The Fire Danger Period will begin at 01.00am on Monday, 14 December 2020 for the following municipalities in District 16 in CFA’s West Region:
- Ararat Rural City – remainder (South)
- Pyrenees Shire Council – remainder (South)
The latest Seasonal Bushfire Outlook for Victoria, released on 26 November, identified due to significant grass growth, 2020/21 has the potential to be more of a grassfire-dominated season.
It indicates that Victoria is likely to experience a less severe bushfire season this summer compared to last summer – particularly in the east of the state.
The outlook is due to average to above average rainfall during spring, combined with an outlook of above average rainfall for much of Victoria from December to February, particularly across the northern parts and mountain regions, due to the influence of La Niña.
Considering the outlook and current conditions, the fire season has the potential to be a grassfire-dominated season, with shorter-duration fires in grass and dry forests during hotter and windier days.
Potential for above-normal grassfire activity has been flagged for north-east border areas in December, due to the heavy grass and crop fuels prior to harvest.
Some Victorian forests may remain damp enough to experience average to below-average fire activity.
CFA reminds Victorians not to be complacent as an average fire season in this state can still be a bad one.
CFA District 16 Assistant Chief Fire Officer (ACFO) Bernie Fradd said the recent good rains have generated abundant growth in grasslands and crop.
“Once these fully dry out the potential for significant fires in the local area cannot be underestimated,” said ACFO Fradd.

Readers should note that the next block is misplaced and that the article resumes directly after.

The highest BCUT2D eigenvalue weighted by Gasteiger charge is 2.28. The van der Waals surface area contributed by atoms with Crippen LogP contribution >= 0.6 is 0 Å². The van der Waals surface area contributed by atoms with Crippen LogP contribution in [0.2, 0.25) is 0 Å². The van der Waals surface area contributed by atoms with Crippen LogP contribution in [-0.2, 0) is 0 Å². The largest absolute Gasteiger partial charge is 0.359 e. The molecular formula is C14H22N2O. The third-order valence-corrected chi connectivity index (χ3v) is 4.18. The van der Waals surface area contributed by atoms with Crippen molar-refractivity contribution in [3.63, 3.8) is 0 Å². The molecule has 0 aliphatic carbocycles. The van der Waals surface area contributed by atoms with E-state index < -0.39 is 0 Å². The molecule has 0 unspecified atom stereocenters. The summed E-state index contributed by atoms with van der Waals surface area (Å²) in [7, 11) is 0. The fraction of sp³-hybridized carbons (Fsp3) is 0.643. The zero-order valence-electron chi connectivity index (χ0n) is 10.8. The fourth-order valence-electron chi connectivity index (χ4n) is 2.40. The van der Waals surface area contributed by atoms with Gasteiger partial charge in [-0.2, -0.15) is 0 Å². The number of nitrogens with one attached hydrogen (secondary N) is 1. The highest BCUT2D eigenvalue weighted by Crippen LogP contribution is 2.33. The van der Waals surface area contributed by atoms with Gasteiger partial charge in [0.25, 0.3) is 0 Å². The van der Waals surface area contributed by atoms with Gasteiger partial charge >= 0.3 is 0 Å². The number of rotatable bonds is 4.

“There is still time to ensure homes and properties are well prepared. Mowing or slashing grasslands and clearing undergrowth can all be still done safely, and I urge residents to use the next few weeks to undertake this important work.
“It is also very important to check any burn-offs that have been done over winter to ensure they are fully extinguished.
“This means raking over the ash and coals to ensure there are no hot spots or smouldering logs or roots, as it is not uncommon for large piles and burn offs to continue burning unnoticed for months only to escape when we have hot, dry and windy conditions later in the year.
“While CFA and our partner agencies Fire Rescue Victoria and Forest Fire Management Victoria are doing everything we can to prepare for the bushfire season, we look to the community to use common sense and take responsibility for preventing fires.”
ACFO Fradd said people need to be aware that if using fire to clean up around their properties they need to register these on 1800 668 511.
“So far this year, out-of-control burn-offs and unregistered burn-offs have already caused unnecessary callouts to brigades,” ACFO Fradd said.
“You should not burn-off when winds are high or high winds are forecast – not only on the day of your burn but for the days afterwards.